WEIRDLAND: Life with the Invincible Bette Davis

Sunday, March 18, 2018

Life with the Invincible Bette Davis

Time Warner’s Turner and Warner Bros. reached a deal to stock Turner’s FilmStruck with more than 600 classic Hollywood films each month from the Warner Bros. library. At the same time, WB’s Warner Archive subscription-streaming service — launched in 2013 — will be shut down, and current customers will be migrated over to FilmStruck. Titles in Warner Bros.’ catalog coming to FilmStruck include many that have never been available on a subscription video-on-demand platform. Those include “Casablanca,” “Rebel Without a Cause,” “Singin’ In the Rain,” “Citizen Kane,” “The Music Man,” “Bringing Up Baby,” “The Thin Man,” “Cat People,” “A Night At The Opera,” “An American In Paris” and “Who’s Afraid Of Virginia Woolf?” In addition, FilmStruck will introduce new curated themes around WB’s Hollywood classics such as “Rogers & Astaire: The Complete Collection,” “Neo-Noir,” and a “Star of the Week” theme featuring titles with Bette Davis, Hepburn and Tracy, Ava Gardner and others. Source:

Bette Davis was the first person to receive 10 Academy Award nominations and she twice won for Best Actress. The first woman to receive a Lifetime Achievement Award from the American Film Institute, and the first female president of the Academy of Motion Picture Arts and Sciences. Davis was in the twilight of her career when the two met, but Kathryn Sermak still witnessed the flamboyant actress’s uncompromising work ethic in her final roles. “I lived with her for several years – it was like a mother/daughter relationship – and she became my best friend. Miss D was not only incredibly generous to me but very fair. I only know that when I first started working for her, Miss D and Bede were super, super close. Whenever she was on a set, photos of her children would come out for display in the dressing rooms. She was very proud of her family. Miss D was such a giving person and always believed in giving to others while she was alive. She gave Michael the Oscar she won for ‘Dangerous,’ and me the one for ‘Jezebel. ’ She told me I would know what to do with it one day.” 

The 1938 “Jezebel” Oscar sold at Christie's auction house for $578,000 which Sermak says at the time “was the highest paid for an actress’s Oscar.” The sale of the Oscar helped fund scholarships for aspiring actresses and actors through the Bette Davis Foundation. Sermak says of B.D. Hyman's My Mother's Keeper: “that book was such a huge betrayal I would never have believed her daughter could have done anything like that.” Still, she maintains, “my book is not about B.D., and I tried to take the high road. But Miss D said, ‘One day, you will tell the story.’” Sermak adds: “I want Miss D to be proud,  she was my teacher, and my mentor. From the response at the many book signings I’ve done, it’s clear people still love Bette Davis. I realize they’re not coming to see me, but want a part of Miss D.” The love between these two women—platonic, aspirational, and nurturing—is the capstone of Miss D & Me: Life with the Invincible Bette Davis. It is a type of female bond rarely portrayed in either books or cinema.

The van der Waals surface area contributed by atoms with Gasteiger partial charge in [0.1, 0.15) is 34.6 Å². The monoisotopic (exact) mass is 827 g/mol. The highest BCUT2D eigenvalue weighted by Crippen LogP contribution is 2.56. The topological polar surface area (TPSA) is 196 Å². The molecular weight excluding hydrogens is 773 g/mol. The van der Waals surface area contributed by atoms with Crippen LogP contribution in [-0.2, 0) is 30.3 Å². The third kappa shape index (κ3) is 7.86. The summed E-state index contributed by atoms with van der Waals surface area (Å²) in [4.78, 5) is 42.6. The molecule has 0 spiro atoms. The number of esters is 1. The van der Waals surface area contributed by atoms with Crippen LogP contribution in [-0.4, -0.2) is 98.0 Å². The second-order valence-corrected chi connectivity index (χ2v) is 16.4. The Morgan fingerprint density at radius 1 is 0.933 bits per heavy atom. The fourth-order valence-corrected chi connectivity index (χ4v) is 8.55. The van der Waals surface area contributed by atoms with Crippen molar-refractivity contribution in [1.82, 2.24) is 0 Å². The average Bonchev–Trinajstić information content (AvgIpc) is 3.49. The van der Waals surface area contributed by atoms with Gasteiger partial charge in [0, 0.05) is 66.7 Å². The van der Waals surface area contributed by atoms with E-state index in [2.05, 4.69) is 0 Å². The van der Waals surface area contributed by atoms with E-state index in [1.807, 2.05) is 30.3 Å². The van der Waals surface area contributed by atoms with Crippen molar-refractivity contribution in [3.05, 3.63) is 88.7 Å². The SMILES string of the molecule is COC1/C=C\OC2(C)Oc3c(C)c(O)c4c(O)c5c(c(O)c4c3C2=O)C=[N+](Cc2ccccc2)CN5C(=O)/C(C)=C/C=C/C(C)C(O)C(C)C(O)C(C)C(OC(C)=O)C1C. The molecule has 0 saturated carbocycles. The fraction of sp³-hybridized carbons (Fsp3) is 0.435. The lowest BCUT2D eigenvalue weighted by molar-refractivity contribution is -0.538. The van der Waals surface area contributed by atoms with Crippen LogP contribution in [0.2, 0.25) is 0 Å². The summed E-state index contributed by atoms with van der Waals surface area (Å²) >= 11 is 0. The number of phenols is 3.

Bette Davis would often call Kathryn Sermak her “chum-friend-daughter.” “She was always the greatest supporter of women,” Sermak explains. “What she didn’t like was that women could be back-biting. She always said that women should empower other women—just like what men do in a boys’ club. She really did teach me everything – Discretion, respect. She was the most honest, respectful person. It didn't matter if you were the elevator person, she would greet them all. Always respect, she said. Everybody has a job to do. You're no higher or lower. Your fans are your bread and butter, the ones who pay the money to go to your movies.” 

The recent TV series Feud painted a picture of Davis as a difficult character in the actress' rivalry with Joan Crawford. Sermak implies that the tension between Davis and Crawford was born from the latter’s thwarted attempt to romantically woo the former.  “Joan did have a crush on Miss Davis, but Miss Davis is a man’s woman,” says Sermak. Feud is entertaining; it's not accuracy. Miss D was always the first to admit when she was wrong. That's what a strong person does. She taught me about women – you bond together. She loved men, but she was supportive of women.” Of her last husband, Gary Merrill, Davis had said: "Gary was macho but none of my husbands was ever man enough to become Mr Bette Davis." Relationships and her abortions were not something Davis discussed with her ingénue assistant, although Kathryn learned about men from her employer. “She talked me through the stages of having boyfriends. She certainly helped me with Pierre [one significant other] and his messiness.” It became a competition between Pierre and Miss D for Kathryn, and it was clear Pierre stood no chance. The most difficult man in Bette's life was son-in-law Jeremy, married to her biological daughter, Barbara, known as B.D. They met when B.D. was 15 and he was 29, at the Cannes Film Festival. Jeremy was the British nephew of American film executive Eliot Hyman. Miss D was being escorted by the director Robert Aldrich – who, by the way, she never had an affair with, as they insinuated in Feud – and she needed an escort for her daughter. Jeremy went to pick up B.D., who was tall, slender and very striking, and she fell in love with her handsome companion.